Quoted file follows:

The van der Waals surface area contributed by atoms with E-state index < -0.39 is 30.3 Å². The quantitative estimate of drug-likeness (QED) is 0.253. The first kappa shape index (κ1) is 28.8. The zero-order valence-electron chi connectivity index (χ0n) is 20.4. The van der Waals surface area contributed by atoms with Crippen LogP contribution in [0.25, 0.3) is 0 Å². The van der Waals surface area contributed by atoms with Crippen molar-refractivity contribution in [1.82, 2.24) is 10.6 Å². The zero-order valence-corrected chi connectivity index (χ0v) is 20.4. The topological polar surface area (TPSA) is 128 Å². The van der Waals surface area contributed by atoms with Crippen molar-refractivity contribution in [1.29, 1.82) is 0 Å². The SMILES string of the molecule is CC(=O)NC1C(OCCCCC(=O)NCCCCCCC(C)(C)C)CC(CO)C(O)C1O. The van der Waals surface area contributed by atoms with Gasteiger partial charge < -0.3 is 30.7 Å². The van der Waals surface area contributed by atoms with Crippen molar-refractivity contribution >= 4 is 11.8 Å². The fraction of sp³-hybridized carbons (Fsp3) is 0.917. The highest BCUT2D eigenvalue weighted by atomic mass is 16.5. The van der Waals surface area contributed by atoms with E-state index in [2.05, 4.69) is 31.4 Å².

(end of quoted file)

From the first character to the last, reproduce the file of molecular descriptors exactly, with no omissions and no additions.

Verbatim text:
The van der Waals surface area contributed by atoms with E-state index < -0.39 is 30.3 Å². The quantitative estimate of drug-likeness (QED) is 0.253. The first kappa shape index (κ1) is 28.8. The zero-order valence-electron chi connectivity index (χ0n) is 20.4. The van der Waals surface area contributed by atoms with Crippen LogP contribution in [0.25, 0.3) is 0 Å². The van der Waals surface area contributed by atoms with Crippen molar-refractivity contribution in [1.82, 2.24) is 10.6 Å². The zero-order valence-corrected chi connectivity index (χ0v) is 20.4. The topological polar surface area (TPSA) is 128 Å². The van der Waals surface area contributed by atoms with Crippen molar-refractivity contribution in [1.29, 1.82) is 0 Å². The SMILES string of the molecule is CC(=O)NC1C(OCCCCC(=O)NCCCCCCC(C)(C)C)CC(CO)C(O)C1O. The van der Waals surface area contributed by atoms with Gasteiger partial charge < -0.3 is 30.7 Å². The van der Waals surface area contributed by atoms with Crippen molar-refractivity contribution >= 4 is 11.8 Å². The fraction of sp³-hybridized carbons (Fsp3) is 0.917. The highest BCUT2D eigenvalue weighted by atomic mass is 16.5. The van der Waals surface area contributed by atoms with E-state index in [2.05, 4.69) is 31.4 Å².